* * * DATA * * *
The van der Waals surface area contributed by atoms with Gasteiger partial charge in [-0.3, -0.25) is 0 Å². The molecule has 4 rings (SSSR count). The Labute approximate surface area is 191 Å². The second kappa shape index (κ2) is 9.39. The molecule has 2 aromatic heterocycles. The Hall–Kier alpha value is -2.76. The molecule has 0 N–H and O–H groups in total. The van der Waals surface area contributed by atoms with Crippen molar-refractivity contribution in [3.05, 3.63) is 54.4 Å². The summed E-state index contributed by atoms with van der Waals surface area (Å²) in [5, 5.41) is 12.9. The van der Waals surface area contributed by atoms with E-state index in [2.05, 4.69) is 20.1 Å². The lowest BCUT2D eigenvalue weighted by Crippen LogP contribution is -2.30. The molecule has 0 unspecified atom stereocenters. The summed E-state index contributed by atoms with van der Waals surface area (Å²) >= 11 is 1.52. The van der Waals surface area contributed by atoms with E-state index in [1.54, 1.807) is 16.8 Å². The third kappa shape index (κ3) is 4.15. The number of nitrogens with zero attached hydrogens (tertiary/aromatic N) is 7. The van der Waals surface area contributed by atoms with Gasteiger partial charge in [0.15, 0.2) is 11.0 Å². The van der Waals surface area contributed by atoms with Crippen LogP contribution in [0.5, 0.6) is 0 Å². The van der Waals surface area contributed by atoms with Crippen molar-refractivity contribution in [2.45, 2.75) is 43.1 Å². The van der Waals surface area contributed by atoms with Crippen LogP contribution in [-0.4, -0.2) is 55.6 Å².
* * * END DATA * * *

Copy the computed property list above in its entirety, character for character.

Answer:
The van der Waals surface area contributed by atoms with Gasteiger partial charge in [-0.3, -0.25) is 0 Å². The molecule has 4 rings (SSSR count). The Labute approximate surface area is 191 Å². The second kappa shape index (κ2) is 9.39. The molecule has 2 aromatic heterocycles. The Hall–Kier alpha value is -2.76. The molecule has 0 N–H and O–H groups in total. The van der Waals surface area contributed by atoms with Crippen molar-refractivity contribution in [3.05, 3.63) is 54.4 Å². The summed E-state index contributed by atoms with van der Waals surface area (Å²) in [5, 5.41) is 12.9. The van der Waals surface area contributed by atoms with E-state index in [2.05, 4.69) is 20.1 Å². The lowest BCUT2D eigenvalue weighted by Crippen LogP contribution is -2.30. The molecule has 0 unspecified atom stereocenters. The summed E-state index contributed by atoms with van der Waals surface area (Å²) >= 11 is 1.52. The van der Waals surface area contributed by atoms with E-state index in [1.54, 1.807) is 16.8 Å². The third kappa shape index (κ3) is 4.15. The number of nitrogens with zero attached hydrogens (tertiary/aromatic N) is 7. The van der Waals surface area contributed by atoms with Gasteiger partial charge in [0.15, 0.2) is 11.0 Å². The van der Waals surface area contributed by atoms with Crippen LogP contribution in [0.5, 0.6) is 0 Å². The van der Waals surface area contributed by atoms with Crippen molar-refractivity contribution in [2.45, 2.75) is 43.1 Å². The van der Waals surface area contributed by atoms with Crippen LogP contribution in [-0.4, -0.2) is 55.6 Å².